|The original version of this page can be found at : http://www.healingwell.com/community/default.aspx?f=16&m=3861017|
|Posted By : Paulh - 6/6/2017 6:42 AM|
|Hi peeps im New nere based in the uk |
Had my hybrid c4/5 cervical total dic replacment and c5/6 ACDF on the 17th may 2017
After op woke up with loss of feeling in my left hand thumb and index finger also cannot lift my left arm above my tummy
Was taken in for mri and xray the same day no evidence of haematoma or cord compression .
Its been 3 weeks now and no real improvment is this normal
I worry that i may not have full ise of my arm for ever now crying myself to sleep every night ?
|Posted By : straydog - 6/6/2017 9:51 AM|
|Hi again Paulh. You are very early out on your surgery. This is a surgery that takes a good deal of time to heal & recover from. I am talking many, many months. Your total recovery time can take up to a good 18 months. Yes, as each day goes by your body will heal but it Just takes time. Time & patience are now your 2 best friends. Please follow all of the drs instructions to the letter. Do not push yourself thinking it will speed up your recovery, that will cause more harm than good. Be kind to yourself, allow your body to heal. Eat a healthy diet, get up & move around as tolerated. Walk outside & get some fresh air. The numbness you are experiencing is normal because of the nerves being inflamed & irritated. I know you keep reading the word time in my post, but time is what it takes. This too should get better in time. Because your incision may looked healed you are not healed on the inside. |
I urge you to look at the top at CP101 & scroll to the last long post there. There is a ton of information there that members that have had neck surgery & they have listed many things that can help with the recovery from this surgery. I am willing to bet you will find some good tips in that post.
We have had many members here have neck & back surgeries that have done very well, so please do not despair. It is just too soon since your surgery to feel good yet.
Please keep us posted on how you are doing. Feel free to come here & ask questions & if you need to just have someone to talk to, we are here for you.
Moderator in Chronic Pain & Psoriasis Forums
|Posted By : Paulh - 6/7/2017 5:30 AM|
|An update was at the hospital yesterday had xrays all looked good sitll cannot lift left arm above my belly button. Surgion mr seel |
Has told be due to being on a operating table with my head of the end for over an hour and a half for surgery the muscles and tendons in overstretched and now become lazy this may take up to 6 months to rectify apart from that he is very pleased with my results
Just want the full use of my arm back. As its stoping me working and may have to claim benifits for this. If its going to take. 6 months or so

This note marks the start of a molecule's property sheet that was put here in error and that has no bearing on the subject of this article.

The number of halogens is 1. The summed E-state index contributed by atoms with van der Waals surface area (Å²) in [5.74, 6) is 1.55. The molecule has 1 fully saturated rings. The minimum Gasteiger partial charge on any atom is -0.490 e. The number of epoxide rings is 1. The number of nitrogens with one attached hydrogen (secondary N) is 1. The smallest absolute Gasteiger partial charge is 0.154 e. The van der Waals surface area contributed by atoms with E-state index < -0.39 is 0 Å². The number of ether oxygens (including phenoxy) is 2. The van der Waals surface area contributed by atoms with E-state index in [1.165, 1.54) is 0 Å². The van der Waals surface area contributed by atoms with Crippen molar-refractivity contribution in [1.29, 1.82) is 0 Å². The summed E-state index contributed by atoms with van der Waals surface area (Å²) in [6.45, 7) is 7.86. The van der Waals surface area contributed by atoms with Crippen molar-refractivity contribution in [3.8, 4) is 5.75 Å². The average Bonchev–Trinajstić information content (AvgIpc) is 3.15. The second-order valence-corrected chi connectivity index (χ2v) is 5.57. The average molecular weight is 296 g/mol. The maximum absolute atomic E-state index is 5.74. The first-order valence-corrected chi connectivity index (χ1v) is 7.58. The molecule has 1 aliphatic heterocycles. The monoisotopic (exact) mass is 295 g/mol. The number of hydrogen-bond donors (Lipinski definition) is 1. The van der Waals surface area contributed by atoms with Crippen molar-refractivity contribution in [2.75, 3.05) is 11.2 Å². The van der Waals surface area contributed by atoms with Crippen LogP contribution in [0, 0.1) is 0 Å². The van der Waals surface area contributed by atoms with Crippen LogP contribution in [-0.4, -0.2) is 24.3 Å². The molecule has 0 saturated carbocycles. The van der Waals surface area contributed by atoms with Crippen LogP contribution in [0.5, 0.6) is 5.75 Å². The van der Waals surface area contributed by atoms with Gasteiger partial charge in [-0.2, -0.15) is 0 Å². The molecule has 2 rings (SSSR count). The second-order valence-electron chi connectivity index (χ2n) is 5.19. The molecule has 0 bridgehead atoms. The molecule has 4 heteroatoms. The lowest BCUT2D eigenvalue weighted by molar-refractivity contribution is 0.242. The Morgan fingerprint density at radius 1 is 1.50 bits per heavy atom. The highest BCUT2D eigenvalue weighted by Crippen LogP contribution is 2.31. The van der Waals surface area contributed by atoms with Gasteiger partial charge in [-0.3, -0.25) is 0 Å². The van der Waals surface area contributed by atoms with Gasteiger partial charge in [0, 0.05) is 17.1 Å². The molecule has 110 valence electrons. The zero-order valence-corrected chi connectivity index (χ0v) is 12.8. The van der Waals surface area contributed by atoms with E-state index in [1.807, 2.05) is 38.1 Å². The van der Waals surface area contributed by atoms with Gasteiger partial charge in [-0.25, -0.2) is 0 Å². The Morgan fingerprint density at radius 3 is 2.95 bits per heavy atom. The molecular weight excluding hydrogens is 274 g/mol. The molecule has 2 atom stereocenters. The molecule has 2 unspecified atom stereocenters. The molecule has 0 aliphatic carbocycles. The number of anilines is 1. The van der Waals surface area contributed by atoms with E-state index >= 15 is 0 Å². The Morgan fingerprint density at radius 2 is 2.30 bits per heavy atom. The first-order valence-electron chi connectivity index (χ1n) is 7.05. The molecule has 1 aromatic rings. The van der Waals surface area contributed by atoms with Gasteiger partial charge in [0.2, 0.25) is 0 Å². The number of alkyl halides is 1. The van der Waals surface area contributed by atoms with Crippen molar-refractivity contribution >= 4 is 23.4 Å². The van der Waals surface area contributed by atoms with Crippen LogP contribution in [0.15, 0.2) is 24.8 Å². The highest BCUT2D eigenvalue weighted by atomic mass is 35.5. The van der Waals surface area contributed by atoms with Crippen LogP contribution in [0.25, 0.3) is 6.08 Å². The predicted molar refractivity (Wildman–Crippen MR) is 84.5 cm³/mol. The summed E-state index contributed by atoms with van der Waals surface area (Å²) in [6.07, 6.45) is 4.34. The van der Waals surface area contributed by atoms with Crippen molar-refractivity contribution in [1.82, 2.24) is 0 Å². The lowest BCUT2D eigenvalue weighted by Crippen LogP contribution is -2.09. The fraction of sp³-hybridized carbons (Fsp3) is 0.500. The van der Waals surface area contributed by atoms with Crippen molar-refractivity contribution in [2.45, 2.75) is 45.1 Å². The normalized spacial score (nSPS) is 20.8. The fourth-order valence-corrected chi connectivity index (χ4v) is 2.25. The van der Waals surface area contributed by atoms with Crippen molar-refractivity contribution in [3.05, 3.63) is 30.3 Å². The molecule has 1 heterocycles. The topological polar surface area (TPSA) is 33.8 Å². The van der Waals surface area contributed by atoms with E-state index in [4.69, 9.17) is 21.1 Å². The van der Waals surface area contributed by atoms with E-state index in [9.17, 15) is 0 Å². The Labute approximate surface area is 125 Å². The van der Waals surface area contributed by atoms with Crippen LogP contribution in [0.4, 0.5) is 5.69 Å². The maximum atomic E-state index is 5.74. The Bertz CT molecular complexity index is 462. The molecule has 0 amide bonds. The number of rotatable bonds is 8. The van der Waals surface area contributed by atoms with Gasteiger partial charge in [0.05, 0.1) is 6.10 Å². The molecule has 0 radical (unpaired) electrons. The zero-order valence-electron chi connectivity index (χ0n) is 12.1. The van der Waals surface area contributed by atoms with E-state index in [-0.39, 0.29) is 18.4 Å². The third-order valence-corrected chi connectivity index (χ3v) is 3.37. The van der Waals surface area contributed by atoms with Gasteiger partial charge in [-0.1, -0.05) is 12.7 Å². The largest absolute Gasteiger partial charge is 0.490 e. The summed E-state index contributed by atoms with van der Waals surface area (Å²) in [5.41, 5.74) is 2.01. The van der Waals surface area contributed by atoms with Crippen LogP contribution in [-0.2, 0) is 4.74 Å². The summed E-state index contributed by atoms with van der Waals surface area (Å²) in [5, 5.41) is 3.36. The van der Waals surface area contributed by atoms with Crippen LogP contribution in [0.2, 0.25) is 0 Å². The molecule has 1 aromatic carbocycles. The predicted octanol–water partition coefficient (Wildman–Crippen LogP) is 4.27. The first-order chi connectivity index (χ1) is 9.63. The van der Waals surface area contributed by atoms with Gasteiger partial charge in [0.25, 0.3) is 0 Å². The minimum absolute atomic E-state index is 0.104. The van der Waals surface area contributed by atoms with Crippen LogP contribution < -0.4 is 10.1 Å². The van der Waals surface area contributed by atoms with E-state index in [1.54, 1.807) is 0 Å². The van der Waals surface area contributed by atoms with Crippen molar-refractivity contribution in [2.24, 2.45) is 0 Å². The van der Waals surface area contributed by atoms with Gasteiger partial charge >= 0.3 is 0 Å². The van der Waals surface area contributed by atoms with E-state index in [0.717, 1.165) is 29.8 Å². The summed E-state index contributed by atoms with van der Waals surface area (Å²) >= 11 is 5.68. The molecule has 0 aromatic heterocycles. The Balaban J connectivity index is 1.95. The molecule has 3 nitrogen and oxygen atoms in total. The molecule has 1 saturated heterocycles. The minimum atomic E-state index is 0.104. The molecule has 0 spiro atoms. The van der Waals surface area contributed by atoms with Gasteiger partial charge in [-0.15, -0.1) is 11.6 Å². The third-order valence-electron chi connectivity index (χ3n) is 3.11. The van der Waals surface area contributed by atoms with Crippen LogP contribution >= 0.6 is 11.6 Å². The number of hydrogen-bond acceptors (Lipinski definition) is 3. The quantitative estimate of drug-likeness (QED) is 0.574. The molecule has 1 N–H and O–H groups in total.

|Posted By : straydog - 6/7/2017 9:32 AM|
|Paul, if you can get some type of disability I highly urge you to consider applying for it. I don't think you realize how much time is involved with recovering from your surgery. At best, the 6 month mark should be a bit of a turning point for you but there is no guarantee of that happening that soon. If you want your surgery to be a success then you need to allow yourself the proper healing time. This is not a surgery that has a recovery time of 6 weeks. You already have an additional problem with your arm, so that itself is a set back. I am sorry if I sound like a broken records here but you need to be realistic about this surgery.|
Moderator in Chronic Pain & Psoriasis Forums
|Posted By : (Seashell) - 6/7/2017 9:56 AM|
What your surgeon is describing is a passive traction injury likely to the brachial plexus of the shoulder girdle/scapula. Prolonged stretch of the nerve plexus results in a transient paresis and resultant loss of muscle/motor control.
The good news is that the loss of muscle control is temporary. Effects may last for 6-8 months. You will notice gradual recovery over the weeks and months to come; it will not be progress that can be measured by the day.
A referral to an occupational therapist with upper extremity specialty or a physical therapist with neurological speciality would be a valuable adjunct. They can guide you on appropriate positioning to limit further traction stress to the brachial plexus as well as appropriate gentle Range of motion activities to prevent a frozen shoulder (adhesive capsulitis).
I am sorry that you are suffering with an unanticipated side effect of surgery. It really is true that no surgery is "routine." Every surgery has inherent risks.
Time will be in your favor. The truism of a traction injury is that it takes time for the nerve bundle to recover. Time.
We are here to support you and to help elevate your spirits. Each of us here, in our own way, is contending with a health speed bump. We are here to help each other.
- K -
Pituitary failure, wide-spread endocrine dysfunction
Mixed connective tissue disorder
Extensive intestinal perforation with sepsis, permanent ileostomy
Avascular necrosis of both hips and jaw
Receiving Palliative Care (care and comfort)